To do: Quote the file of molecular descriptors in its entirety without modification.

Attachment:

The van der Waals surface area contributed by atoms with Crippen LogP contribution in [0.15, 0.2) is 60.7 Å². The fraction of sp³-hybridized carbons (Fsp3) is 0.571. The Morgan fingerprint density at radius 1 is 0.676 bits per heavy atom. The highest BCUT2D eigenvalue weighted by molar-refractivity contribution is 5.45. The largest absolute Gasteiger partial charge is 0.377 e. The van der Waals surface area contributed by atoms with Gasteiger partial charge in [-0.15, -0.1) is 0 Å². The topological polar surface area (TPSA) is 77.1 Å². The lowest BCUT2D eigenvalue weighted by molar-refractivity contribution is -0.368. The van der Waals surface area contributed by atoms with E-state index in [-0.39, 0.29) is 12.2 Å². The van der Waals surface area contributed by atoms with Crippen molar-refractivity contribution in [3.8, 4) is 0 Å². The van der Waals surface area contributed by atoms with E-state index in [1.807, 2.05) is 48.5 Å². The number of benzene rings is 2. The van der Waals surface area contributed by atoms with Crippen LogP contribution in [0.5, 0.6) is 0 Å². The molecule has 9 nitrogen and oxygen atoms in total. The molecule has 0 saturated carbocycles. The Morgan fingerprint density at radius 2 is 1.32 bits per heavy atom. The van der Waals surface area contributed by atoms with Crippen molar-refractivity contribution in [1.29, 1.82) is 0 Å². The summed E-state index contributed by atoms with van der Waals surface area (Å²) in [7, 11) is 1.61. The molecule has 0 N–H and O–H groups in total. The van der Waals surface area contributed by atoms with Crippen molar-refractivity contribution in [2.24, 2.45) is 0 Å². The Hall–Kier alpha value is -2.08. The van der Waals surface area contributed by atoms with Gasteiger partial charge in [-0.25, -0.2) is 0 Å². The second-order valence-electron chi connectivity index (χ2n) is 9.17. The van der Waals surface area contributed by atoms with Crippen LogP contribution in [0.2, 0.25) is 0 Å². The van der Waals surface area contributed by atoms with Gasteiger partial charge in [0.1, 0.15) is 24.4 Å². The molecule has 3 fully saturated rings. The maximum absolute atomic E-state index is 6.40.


The van der Waals surface area contributed by atoms with Crippen LogP contribution in [0.15, 0.2) is 60.7 Å². The fraction of sp³-hybridized carbons (Fsp3) is 0.571. The Morgan fingerprint density at radius 1 is 0.676 bits per heavy atom. The highest BCUT2D eigenvalue weighted by molar-refractivity contribution is 5.45. The largest absolute Gasteiger partial charge is 0.377 e. The van der Waals surface area contributed by atoms with Gasteiger partial charge in [-0.15, -0.1) is 0 Å². The topological polar surface area (TPSA) is 77.1 Å². The lowest BCUT2D eigenvalue weighted by molar-refractivity contribution is -0.368. The van der Waals surface area contributed by atoms with E-state index in [-0.39, 0.29) is 12.2 Å². The van der Waals surface area contributed by atoms with Crippen molar-refractivity contribution in [3.8, 4) is 0 Å². The van der Waals surface area contributed by atoms with E-state index in [1.807, 2.05) is 48.5 Å². The number of benzene rings is 2. The van der Waals surface area contributed by atoms with Crippen LogP contribution in [0.5, 0.6) is 0 Å². The molecule has 9 nitrogen and oxygen atoms in total. The molecule has 0 saturated carbocycles. The Morgan fingerprint density at radius 2 is 1.32 bits per heavy atom. The van der Waals surface area contributed by atoms with Crippen molar-refractivity contribution in [1.29, 1.82) is 0 Å². The summed E-state index contributed by atoms with van der Waals surface area (Å²) in [7, 11) is 1.61. The molecule has 0 N–H and O–H groups in total. The van der Waals surface area contributed by atoms with Crippen molar-refractivity contribution in [2.24, 2.45) is 0 Å². The Hall–Kier alpha value is -2.08. The van der Waals surface area contributed by atoms with Gasteiger partial charge in [-0.25, -0.2) is 0 Å². The second-order valence-electron chi connectivity index (χ2n) is 9.17. The van der Waals surface area contributed by atoms with Crippen LogP contribution in [0.2, 0.25) is 0 Å². The van der Waals surface area contributed by atoms with Gasteiger partial charge in [0.1, 0.15) is 24.4 Å². The molecule has 3 fully saturated rings. The maximum absolute atomic E-state index is 6.40.